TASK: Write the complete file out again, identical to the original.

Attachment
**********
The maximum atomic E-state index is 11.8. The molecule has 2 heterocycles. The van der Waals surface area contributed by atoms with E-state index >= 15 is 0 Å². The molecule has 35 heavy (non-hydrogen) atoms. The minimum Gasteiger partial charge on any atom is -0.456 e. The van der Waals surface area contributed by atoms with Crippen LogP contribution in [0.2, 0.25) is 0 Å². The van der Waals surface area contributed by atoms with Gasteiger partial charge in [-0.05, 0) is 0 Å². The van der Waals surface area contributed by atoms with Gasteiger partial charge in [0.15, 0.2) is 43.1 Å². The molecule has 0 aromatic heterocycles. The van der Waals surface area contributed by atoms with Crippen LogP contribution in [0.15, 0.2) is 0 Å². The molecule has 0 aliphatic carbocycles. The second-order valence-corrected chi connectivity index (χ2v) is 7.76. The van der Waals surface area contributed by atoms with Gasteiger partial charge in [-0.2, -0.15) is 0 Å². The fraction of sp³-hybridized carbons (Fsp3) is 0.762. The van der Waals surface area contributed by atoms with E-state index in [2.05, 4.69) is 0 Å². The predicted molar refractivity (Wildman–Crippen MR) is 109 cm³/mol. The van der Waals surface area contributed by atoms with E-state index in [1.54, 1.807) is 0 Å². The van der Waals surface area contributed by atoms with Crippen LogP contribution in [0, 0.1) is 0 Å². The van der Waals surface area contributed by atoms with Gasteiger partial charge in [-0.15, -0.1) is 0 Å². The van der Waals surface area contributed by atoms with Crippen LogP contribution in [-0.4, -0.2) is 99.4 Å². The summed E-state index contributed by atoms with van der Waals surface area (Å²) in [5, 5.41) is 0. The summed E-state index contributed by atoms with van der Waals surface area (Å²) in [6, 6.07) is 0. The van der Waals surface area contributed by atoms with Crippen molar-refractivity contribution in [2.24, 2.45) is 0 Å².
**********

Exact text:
The maximum atomic E-state index is 11.8. The molecule has 2 heterocycles. The van der Waals surface area contributed by atoms with E-state index >= 15 is 0 Å². The molecule has 35 heavy (non-hydrogen) atoms. The minimum Gasteiger partial charge on any atom is -0.456 e. The van der Waals surface area contributed by atoms with Crippen LogP contribution in [0.2, 0.25) is 0 Å². The van der Waals surface area contributed by atoms with Gasteiger partial charge in [-0.05, 0) is 0 Å². The van der Waals surface area contributed by atoms with Gasteiger partial charge in [0.15, 0.2) is 43.1 Å². The molecule has 0 aromatic heterocycles. The van der Waals surface area contributed by atoms with Crippen LogP contribution in [0.15, 0.2) is 0 Å². The molecule has 0 aliphatic carbocycles. The second-order valence-corrected chi connectivity index (χ2v) is 7.76. The van der Waals surface area contributed by atoms with Gasteiger partial charge in [-0.2, -0.15) is 0 Å². The fraction of sp³-hybridized carbons (Fsp3) is 0.762. The van der Waals surface area contributed by atoms with E-state index in [2.05, 4.69) is 0 Å². The predicted molar refractivity (Wildman–Crippen MR) is 109 cm³/mol. The van der Waals surface area contributed by atoms with E-state index in [1.54, 1.807) is 0 Å². The van der Waals surface area contributed by atoms with Crippen LogP contribution in [0, 0.1) is 0 Å². The van der Waals surface area contributed by atoms with Gasteiger partial charge in [-0.15, -0.1) is 0 Å². The van der Waals surface area contributed by atoms with Crippen LogP contribution in [-0.4, -0.2) is 99.4 Å². The summed E-state index contributed by atoms with van der Waals surface area (Å²) in [5, 5.41) is 0. The summed E-state index contributed by atoms with van der Waals surface area (Å²) in [6, 6.07) is 0. The van der Waals surface area contributed by atoms with Crippen molar-refractivity contribution in [2.24, 2.45) is 0 Å².